Tuberculosis (TB) incidence is noticeably high in the regions of South-East Asia. WHO target is to achieve global eradication of tuberculosis by 2030. Health Ministers have pledged to scale efforts, implement adequate funds and to take comprehensive measures to put an end to the disease.
The ministers discussed setting up of a Regional Innovation to Implementation (I2I) fund for accelerated sharing of knowledge, intellectual resources and innovations to reach out and treat all cases.
‘WHO aims to reduce mortality from tuberculosis by 90 percent, and incidence by 80 percent, by 2030.’
The World Health Organization (WHO) also urged the countries to increase budgetary allocations to enable national TB plans to be fully funded.
"We need to make ending TB our central priority. The disease continues to be a leading cause of death and lost productive years in the crucial age group of 15-49 years causing catastrophic expenses, financial losses, outright impoverishment of individuals and households and massive aggregate costs to national economies," said Poonam Khetrapal Singh, Regional Director for WHO South-East Asia.
She said that ending TB is paramount for health and development across the region.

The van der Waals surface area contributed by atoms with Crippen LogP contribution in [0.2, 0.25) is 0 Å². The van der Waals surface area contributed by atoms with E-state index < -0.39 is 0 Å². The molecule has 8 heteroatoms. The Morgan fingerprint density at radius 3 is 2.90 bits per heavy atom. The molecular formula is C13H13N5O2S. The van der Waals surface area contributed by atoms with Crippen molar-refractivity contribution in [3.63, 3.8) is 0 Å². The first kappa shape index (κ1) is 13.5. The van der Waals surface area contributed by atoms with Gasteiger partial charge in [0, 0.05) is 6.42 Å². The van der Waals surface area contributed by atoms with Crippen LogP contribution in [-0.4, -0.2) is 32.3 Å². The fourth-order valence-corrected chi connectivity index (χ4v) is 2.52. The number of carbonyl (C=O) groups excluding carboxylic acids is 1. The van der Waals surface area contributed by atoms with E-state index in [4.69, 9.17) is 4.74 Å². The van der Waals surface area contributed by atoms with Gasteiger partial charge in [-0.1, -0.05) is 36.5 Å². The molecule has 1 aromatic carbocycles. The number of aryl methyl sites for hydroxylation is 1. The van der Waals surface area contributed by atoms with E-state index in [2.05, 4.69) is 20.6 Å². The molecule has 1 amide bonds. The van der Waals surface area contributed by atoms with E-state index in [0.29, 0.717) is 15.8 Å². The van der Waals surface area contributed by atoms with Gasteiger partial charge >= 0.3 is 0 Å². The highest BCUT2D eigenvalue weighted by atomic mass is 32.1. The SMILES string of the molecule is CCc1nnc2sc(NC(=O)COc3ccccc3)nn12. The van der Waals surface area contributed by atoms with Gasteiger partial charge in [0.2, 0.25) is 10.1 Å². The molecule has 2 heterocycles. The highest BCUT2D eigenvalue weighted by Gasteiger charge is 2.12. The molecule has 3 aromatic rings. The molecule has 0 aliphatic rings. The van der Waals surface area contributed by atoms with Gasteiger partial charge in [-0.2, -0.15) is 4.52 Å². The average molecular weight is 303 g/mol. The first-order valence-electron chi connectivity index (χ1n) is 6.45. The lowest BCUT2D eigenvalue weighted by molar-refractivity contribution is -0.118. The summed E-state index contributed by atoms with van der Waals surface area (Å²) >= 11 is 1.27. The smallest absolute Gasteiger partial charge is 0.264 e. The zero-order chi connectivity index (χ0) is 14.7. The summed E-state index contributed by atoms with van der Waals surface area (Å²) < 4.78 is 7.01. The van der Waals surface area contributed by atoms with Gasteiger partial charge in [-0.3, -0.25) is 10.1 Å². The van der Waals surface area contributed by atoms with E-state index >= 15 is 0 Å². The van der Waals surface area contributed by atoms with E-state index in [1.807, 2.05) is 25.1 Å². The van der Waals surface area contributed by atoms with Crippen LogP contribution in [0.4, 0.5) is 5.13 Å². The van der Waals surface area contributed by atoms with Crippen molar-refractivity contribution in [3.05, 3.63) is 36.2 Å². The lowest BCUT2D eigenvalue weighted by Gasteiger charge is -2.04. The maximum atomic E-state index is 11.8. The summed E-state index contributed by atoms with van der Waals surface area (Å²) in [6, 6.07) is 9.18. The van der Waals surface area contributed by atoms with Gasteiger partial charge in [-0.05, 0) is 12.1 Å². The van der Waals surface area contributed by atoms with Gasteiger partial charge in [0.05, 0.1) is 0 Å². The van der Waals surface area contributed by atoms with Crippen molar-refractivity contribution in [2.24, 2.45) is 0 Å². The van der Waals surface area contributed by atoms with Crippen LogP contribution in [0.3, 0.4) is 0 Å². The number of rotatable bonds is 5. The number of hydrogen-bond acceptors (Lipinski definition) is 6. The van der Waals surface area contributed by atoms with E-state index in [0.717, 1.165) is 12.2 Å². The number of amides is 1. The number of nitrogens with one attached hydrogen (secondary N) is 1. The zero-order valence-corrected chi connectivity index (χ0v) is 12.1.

In 2015, TB caused nearly 800,000 deaths in the region while an estimated 4.74 million new cases were reported.
Six of countries in the regions of Bangladesh, DPR Korea, India, Indonesia, Myanmar and Thailand that are among the 30 high TB burden countries globally.
While countries in the region have been making efforts against TB, the annual decline in TB incidence, which is currently between 1.5 percent and 2 percent, is insufficient and needs to be scaled up to at least 10 percent to 15 percent for the countries and the region to meet the End TB targets.
The global targets seek to reduce TB mortality by 90 percent and incidence by 80 percent by 2030.
Committing to take exceptional action and high-impact interventions as per the Call for Action, the Ministers agreed to lead the implementation of the national TB response through an empowered body reporting to the highest levels of government.
Singh said countries also need to apply best practices in taking comprehensive TB treatment and prevention programmes to universal scale, while improving quality and making them genuinely 'people-centered'.
"They need to tackle poverty, malnutrition, quality of healthcare services, sub-optimum living conditions and other socio-economic factors that fuel TB," she said.
The investments in ending TB are expected to give huge returns, with more than 11 million lives expected to be saved and nearly 60 million infections expected to be prevented across the region by 2035.